Figure 6: Durability and Comparison to (Plasma-Assisted) Thermal Bonding. Solvent bonding (A) yields better bond quality than plasma-assisted thermal bonding (B) or thermal bonding (C) techniques, and also better durability in cell incubator conditions (37 °C, 100% humidity). Both thermal techniques routinely leave significant "halos" of unbonded plastic surrounding microfeatures, with plasma-assisted thermal bonding being better than regular thermal bonding. These bonds also degrade over time, with the unbonded regions growing in size. While the solvent bonded COP device showed no change in bonding over 48 hours in an incubator (A), the plasma thermal bonded device delaminated completely (B). The regular thermal bonded device began to delaminate within 10 min in ambient conditions (C), and also delaminated completely in the incubator. Scale bars = 5 mm. Please click here to view a larger version of this figure.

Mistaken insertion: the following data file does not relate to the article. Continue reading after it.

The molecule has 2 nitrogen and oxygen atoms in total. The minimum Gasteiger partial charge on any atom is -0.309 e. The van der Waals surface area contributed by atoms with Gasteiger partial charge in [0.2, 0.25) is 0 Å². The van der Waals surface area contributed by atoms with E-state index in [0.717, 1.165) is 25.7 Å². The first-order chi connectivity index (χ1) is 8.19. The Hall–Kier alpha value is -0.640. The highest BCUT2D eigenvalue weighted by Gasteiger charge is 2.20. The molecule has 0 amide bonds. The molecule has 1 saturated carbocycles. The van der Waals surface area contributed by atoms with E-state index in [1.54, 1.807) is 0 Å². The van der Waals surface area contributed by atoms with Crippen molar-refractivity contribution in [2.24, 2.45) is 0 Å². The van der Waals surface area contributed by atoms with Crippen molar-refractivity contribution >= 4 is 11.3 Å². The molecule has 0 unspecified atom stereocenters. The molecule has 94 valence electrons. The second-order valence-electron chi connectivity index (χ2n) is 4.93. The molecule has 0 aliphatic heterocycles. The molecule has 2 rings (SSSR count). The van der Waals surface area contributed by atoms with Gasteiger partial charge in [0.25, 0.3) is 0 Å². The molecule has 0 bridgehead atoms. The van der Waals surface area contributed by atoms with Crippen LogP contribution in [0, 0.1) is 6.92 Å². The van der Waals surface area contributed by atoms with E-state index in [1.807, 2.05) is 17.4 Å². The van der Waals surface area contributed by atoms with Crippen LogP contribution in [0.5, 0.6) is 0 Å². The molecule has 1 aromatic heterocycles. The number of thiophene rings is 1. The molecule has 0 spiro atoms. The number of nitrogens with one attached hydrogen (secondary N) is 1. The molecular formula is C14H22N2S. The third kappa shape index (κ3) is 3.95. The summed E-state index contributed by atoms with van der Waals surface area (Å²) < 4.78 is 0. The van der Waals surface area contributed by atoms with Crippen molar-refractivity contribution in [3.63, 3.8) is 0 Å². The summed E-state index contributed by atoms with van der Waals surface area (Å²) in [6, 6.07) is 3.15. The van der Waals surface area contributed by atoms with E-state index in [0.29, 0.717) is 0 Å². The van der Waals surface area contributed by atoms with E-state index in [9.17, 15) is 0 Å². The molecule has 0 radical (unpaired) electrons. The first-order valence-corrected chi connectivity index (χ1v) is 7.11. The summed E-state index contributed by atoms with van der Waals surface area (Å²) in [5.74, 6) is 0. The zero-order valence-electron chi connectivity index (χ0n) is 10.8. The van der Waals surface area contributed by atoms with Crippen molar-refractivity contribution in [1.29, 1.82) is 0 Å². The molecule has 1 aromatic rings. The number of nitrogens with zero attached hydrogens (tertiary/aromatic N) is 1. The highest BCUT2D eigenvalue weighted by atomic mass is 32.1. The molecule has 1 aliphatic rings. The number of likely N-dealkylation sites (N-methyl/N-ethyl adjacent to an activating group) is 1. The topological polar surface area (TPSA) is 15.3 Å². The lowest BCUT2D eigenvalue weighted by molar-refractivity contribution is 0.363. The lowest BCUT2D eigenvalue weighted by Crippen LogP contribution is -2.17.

|Plastic||Solvent||Temperature (°C)||Pressure (kPa)||Duration (min)||Notes|
|PMMA||100% Ethanol||70||2,300||2||Best option if a heated press is available (required for high pressure). Consistently yields excellent bond coverage (without the use of solvent retention grooves), with low deformation of microfeatures. Requires very little solvent, and is very insensitive to bubbles and dust/dirt at the bonding interface due to high pressure.|
|PMMA||75% Acetone/25%Water||40||30||20||Inferior consistency to above method and takes longer, but does not require heated press (can be done with hotplate and free weights). Bond coverage is greatly aided by use of solvent retention grooves.|
|COP||35% Cyclohexane/65% 2-propanol||25 -> 70*||350||15*||We have found that pre-heating the hotplate causes too much initial evaporation, and also leads to whitening of the plastic. Instead, we place the device on a room temperature hotplate and then increase the temperature to 70 °C (ramp rate of 5 °C/min). After the temperature stabilizes at 70 °C (in 9 min), we bond at this temperature for an additional 15 min.|